The JRC started to search for a simpler solution, which would be easier to implement and would reduce the number of manual interventions. "We looked at various alternatives on the market,"€ explains François-Xavier Thoorens. "€œTalend Open Studio for Data Integration offered several advantages. First of all, the free license was attractive - budgetary savings, and no license management. Moreover, we were already familiar with the Eclipse framework that Talend is based on and we could save some time with regards to the ramp up. We made some tests on limited data sets and on specific jobs and we were very satisfied with the results. The scripts turned out to be very effective with well-structured and consistent data. Since we don't have the ability to impose a standard format for the provided source data, Talend Open Studio for Data Integration has allowed us to save a significant amount of time compared to our former system with improved reliability."

Today, thanks to Talend Open Studio for Data Integration, the JRC no longer needs to manage a large number of scripts and complex programs, but only a single, well-documented and much more reliable process. "€œThanks to the numerous connectors, we can chain the conversions without going through intermediate transformations. This lets us save a lot of development time and industrialize our integration process,"€ rejoices François-Xavier Thoorens.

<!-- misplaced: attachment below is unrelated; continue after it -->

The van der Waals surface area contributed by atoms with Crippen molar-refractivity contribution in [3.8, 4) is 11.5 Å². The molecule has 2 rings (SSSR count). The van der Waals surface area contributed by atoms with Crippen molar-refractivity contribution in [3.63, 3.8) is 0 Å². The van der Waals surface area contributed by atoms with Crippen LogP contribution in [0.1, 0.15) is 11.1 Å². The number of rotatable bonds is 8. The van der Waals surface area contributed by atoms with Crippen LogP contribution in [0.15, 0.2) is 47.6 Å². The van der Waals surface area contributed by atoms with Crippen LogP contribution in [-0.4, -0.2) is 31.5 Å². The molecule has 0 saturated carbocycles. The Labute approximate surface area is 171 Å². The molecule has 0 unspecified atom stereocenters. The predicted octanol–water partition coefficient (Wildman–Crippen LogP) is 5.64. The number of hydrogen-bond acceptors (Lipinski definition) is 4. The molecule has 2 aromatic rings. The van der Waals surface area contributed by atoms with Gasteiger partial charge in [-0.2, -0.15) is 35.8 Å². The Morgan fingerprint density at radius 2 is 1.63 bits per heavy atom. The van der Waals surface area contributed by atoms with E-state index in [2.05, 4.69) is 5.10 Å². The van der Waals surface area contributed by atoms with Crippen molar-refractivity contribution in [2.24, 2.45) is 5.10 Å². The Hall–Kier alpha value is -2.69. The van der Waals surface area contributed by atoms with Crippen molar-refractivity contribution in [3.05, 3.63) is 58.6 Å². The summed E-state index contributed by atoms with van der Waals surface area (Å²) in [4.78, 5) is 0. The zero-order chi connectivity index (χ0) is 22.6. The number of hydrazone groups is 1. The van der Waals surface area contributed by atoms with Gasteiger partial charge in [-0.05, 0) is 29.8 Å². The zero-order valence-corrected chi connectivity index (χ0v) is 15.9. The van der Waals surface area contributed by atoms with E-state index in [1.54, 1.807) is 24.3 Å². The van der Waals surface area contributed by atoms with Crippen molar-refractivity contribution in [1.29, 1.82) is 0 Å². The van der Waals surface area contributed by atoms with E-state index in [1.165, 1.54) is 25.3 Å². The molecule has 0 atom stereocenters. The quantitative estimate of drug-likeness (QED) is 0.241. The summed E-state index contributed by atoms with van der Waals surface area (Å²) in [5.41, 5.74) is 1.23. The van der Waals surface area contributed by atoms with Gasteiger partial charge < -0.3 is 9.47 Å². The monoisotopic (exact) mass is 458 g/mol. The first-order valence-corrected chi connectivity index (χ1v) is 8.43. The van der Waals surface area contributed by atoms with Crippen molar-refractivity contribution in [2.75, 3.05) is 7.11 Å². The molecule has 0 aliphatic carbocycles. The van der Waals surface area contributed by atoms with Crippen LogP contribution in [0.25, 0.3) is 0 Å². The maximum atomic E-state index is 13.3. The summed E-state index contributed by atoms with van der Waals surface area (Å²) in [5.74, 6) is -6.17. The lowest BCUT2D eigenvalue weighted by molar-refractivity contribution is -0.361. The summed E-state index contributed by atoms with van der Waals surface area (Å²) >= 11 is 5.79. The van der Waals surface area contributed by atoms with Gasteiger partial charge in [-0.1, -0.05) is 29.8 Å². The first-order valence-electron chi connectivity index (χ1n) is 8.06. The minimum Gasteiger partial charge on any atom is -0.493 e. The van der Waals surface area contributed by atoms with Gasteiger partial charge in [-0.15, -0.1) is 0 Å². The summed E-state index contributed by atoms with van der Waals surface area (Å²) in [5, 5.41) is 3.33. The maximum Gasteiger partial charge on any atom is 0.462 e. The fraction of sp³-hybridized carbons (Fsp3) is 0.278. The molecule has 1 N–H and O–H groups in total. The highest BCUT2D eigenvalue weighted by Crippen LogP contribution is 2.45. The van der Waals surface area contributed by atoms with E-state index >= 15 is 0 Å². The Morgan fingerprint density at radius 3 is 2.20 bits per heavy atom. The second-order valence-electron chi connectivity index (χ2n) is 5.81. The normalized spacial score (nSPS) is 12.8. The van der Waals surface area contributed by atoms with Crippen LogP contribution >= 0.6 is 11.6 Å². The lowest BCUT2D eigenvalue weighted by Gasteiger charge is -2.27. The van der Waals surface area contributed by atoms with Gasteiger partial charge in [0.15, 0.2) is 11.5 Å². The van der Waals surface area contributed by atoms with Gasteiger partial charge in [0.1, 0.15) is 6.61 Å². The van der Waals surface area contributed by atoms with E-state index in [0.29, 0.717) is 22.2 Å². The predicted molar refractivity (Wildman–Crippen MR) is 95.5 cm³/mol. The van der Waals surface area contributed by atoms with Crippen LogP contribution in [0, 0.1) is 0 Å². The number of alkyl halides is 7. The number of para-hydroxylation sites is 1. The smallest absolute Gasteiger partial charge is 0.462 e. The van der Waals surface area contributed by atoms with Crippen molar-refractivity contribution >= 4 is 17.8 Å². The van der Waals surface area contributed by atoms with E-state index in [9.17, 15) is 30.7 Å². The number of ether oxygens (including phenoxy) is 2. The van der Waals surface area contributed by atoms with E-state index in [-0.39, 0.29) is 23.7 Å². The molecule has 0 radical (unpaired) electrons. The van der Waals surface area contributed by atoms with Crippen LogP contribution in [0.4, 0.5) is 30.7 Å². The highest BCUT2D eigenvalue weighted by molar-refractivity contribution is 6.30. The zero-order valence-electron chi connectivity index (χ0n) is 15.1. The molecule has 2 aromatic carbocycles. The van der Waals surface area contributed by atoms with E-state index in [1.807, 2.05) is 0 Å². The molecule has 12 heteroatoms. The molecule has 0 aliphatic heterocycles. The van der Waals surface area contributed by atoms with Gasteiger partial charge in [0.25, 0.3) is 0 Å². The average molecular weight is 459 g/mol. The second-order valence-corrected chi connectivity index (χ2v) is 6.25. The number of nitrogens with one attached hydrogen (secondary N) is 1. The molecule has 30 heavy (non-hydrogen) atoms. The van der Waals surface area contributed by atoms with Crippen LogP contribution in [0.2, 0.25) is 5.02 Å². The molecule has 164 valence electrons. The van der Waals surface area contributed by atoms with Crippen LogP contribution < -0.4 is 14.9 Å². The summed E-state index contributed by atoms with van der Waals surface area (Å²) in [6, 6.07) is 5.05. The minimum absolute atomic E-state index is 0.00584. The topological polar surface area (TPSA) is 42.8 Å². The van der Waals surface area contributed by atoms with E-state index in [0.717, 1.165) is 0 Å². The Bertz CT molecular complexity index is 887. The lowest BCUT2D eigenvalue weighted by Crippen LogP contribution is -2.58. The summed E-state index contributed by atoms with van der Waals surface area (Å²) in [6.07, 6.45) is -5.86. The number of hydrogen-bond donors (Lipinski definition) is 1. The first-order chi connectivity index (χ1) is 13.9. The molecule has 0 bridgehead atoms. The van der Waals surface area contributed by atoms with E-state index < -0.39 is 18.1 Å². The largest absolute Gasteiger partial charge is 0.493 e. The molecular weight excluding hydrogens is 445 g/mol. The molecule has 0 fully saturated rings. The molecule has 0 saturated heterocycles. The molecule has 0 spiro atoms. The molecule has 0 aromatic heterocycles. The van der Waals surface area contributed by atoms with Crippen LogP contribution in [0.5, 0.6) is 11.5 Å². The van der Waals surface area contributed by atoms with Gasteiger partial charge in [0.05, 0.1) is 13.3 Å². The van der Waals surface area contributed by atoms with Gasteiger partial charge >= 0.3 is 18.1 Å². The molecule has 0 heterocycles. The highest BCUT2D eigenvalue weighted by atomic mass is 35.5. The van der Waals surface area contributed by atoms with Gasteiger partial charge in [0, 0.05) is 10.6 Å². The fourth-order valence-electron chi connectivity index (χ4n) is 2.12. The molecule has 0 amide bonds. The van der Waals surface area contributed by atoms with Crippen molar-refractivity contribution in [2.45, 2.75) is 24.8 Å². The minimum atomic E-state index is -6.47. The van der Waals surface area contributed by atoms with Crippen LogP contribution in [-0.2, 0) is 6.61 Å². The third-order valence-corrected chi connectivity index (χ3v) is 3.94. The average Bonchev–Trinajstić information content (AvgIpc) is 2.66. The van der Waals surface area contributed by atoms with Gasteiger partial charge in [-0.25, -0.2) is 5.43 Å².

In light of the success of this project, the JRC is evaluating Talend Open Studio for Data Integration for handling scientific data dealing with DNA tracing. The data conversion needs would be similar, but the data volumes would be much larger. Tests are currently underway to validate this solution. Talend Open Studio for Data Integration has become the JRC's data conversion engine of choice for any ad-hoc conversion need.